While the workforce makeup may likely never return to pre-2008 levels, 2013 will see the growth of several new employment sectors. If you are seeking employment, be optimistic. New ideas, prospects, and resources are available.

1. The Growing Economy

The American economy is improving. However, 12 million Americans are still currently seeking employment. While it’s progressing at a slower rate than everyone would like, it is headed in the right direction. The financial markets are closing in on all-time highs. Recent employment data has been positive, and forecasters predict continued growth in 2013. Approximately 170,000 new jobs per month are expected, with unemployment dipping below seven percent by the end of the year.

Over the last five years, employers’ needs have changed. Due to the economic decline, employers learned that they could survive and grow with a leaner workforce. Many former positions have been eliminated, but new prospects in technology, design, and networking have created a strong demand for trained professionals. The dynamics of our economy have changed and will continue to do so in terms of developing an efficient and effective workforce.

2. Better Online Resources

In addition to a recovering economy, the wealth of online resources for job seekers is almost overwhelming. Consider today’s tools for job searching in contrast to the standards of only 20 years ago. The landscape has been revolutionized by technology. Job search engines are prevalent, as are detailed job postings on companies’ websites. While the tried-and-true classified ads are still a resource, the digital world offers you greater convenience and accessibility, and a chance to really refine your search for the perfect position for you. All of these advances work to aid your quest for new possibilities.

Finding a job is greatly assisted by — and almost requires — multiple online resources today. These resources could include LinkedIn for networking, The New York Times or similar publications for the latest employment news, and Monster.com for endless job listings. These resources are just the tip of the iceberg. Access to your future career is easier than ever before. Online tools are only improving as search engines become more efficient and sophisticated to meet your needs. If you rely on five to seven career resources, you’re likely to be in a better position to sort through the noise and find your next employer. Begin with a general search, but pare down those postings to the genuinely promising ones that address your present and future skills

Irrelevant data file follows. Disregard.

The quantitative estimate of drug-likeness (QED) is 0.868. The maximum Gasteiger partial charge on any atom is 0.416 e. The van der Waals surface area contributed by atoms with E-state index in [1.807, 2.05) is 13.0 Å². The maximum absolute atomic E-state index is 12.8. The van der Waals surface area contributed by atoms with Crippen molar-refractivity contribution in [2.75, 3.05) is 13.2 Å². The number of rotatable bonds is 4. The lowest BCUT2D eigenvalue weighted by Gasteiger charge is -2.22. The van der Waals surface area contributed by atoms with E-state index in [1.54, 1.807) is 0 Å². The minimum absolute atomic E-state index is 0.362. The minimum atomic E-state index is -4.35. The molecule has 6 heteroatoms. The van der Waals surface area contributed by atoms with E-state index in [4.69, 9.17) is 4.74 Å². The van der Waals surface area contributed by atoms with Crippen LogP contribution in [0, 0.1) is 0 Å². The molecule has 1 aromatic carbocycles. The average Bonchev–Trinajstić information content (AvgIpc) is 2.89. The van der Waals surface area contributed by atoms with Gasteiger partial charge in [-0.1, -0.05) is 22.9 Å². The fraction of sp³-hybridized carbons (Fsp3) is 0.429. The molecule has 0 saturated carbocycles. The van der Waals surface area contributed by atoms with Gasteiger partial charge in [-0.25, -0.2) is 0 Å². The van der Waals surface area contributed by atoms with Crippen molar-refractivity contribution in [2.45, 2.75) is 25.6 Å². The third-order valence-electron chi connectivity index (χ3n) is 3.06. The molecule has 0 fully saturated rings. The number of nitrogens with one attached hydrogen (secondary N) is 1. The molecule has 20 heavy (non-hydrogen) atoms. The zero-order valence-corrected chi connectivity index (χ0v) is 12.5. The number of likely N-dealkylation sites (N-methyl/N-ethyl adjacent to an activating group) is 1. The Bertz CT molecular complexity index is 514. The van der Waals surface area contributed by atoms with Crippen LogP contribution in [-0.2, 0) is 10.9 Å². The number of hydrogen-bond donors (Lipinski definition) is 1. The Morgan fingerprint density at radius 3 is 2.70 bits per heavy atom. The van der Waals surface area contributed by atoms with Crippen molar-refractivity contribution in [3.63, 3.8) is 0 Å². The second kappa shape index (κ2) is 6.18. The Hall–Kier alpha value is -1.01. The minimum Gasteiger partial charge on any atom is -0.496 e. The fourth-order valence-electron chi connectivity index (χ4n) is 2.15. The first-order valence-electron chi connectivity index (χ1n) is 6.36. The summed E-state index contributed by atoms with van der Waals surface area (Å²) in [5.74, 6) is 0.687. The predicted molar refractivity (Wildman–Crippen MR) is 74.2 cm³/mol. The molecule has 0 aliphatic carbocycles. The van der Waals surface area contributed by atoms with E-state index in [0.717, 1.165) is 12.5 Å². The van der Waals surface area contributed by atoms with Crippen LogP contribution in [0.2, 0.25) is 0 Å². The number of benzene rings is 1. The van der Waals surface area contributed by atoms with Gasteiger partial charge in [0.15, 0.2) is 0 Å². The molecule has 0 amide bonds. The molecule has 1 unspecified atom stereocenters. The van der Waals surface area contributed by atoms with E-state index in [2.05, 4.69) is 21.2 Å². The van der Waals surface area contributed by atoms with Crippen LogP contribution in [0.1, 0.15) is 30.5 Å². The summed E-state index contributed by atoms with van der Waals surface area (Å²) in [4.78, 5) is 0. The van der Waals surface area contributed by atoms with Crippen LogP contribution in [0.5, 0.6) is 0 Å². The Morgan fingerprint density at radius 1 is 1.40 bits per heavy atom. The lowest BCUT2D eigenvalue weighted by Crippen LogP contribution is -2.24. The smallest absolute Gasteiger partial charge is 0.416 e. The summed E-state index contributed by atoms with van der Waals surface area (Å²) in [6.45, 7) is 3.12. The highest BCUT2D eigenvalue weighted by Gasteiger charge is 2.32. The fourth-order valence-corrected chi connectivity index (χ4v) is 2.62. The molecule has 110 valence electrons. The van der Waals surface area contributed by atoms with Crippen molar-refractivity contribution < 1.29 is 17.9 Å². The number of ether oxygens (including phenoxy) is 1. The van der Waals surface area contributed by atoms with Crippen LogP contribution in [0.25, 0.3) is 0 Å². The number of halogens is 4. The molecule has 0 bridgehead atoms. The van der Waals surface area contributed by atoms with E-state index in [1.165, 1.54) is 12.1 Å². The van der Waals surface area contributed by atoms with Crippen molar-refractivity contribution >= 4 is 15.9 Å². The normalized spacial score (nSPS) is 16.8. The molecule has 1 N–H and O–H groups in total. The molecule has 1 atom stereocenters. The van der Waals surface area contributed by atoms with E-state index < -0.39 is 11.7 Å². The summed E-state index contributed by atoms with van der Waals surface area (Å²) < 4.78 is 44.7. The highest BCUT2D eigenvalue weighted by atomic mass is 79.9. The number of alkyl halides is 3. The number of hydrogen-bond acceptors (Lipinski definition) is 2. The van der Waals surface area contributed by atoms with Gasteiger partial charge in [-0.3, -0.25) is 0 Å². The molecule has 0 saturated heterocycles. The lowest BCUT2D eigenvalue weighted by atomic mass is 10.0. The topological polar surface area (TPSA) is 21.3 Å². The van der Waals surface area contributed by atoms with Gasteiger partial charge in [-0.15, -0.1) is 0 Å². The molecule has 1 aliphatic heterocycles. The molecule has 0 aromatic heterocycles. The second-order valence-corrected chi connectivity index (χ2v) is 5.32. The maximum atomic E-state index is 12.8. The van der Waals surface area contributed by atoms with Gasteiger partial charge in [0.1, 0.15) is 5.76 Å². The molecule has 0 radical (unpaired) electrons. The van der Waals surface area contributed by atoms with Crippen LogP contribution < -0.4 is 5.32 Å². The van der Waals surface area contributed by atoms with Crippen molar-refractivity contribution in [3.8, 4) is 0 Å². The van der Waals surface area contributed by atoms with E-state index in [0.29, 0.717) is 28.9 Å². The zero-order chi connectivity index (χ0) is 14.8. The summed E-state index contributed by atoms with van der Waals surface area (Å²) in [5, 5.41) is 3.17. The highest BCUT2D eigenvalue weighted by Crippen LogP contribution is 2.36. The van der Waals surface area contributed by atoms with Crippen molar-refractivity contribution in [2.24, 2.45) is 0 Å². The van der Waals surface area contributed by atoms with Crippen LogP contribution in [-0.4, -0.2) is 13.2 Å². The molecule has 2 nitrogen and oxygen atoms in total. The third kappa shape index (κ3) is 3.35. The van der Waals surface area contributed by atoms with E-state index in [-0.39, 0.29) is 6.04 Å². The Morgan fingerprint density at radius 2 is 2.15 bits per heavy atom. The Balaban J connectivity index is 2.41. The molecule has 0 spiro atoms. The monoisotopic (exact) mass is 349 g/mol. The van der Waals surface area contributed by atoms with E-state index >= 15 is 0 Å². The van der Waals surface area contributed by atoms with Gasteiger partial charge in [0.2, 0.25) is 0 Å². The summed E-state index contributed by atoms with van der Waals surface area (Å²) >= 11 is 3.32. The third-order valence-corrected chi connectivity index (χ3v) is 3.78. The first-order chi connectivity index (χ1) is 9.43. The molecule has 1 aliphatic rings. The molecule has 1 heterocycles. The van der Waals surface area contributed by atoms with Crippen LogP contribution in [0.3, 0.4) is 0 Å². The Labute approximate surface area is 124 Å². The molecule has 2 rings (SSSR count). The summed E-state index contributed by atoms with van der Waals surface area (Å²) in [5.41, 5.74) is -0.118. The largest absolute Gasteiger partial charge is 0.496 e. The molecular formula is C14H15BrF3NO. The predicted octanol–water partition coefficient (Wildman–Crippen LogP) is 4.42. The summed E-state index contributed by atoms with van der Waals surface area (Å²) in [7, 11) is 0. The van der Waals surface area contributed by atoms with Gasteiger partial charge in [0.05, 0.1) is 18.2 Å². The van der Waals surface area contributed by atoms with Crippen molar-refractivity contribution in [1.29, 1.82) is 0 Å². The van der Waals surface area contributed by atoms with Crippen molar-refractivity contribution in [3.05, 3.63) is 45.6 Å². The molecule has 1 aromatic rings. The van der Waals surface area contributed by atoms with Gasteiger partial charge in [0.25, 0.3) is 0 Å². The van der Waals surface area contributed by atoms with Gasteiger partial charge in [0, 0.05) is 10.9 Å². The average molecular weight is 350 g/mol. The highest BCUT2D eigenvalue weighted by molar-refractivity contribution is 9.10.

3. New Career Opportunities

Many professionals have switched careers altogether in recent years. Switching careers is a brave and bold decision, but in our post-recession workforce, it can be the right choice for many. Over 3.5 million jobs are available in today’s economy if you have the right skills and experience. To gain these skills, consider online and offline resources that can help train you for a new field. Current knowledge in technology, operating systems, and network administration is sought after in many areas.

Skillshare is a great online resource to begin exploring. Offline resources, like the Flatiron School, also offer very skill-specific training courses that can be completed in a relatively short period of time. The course to build web developer skills only takes 12 weeks and can lead to immediate employment in many locations. My own company recently hired two web developers trained at this school; one previously worked in finance, while the other was a boxer. Change can greatly benefit not only your current situation, but your future opportunities as well.

A new year offers a variety of reasons to be optimistic about job market trends. Our economy is recovering, and companies are more willing to hire than in the dark days of 2008. With greater online resources available, the job search itself has become more convenient and specific for your needs as a professional. It’s possible to search locally or nationwide with the push of a button. This impressive technology — and the changing demands from it — have changed our workforce. With an open mind about your career and the skills that could most benefit you in the future, your potential is unlimited.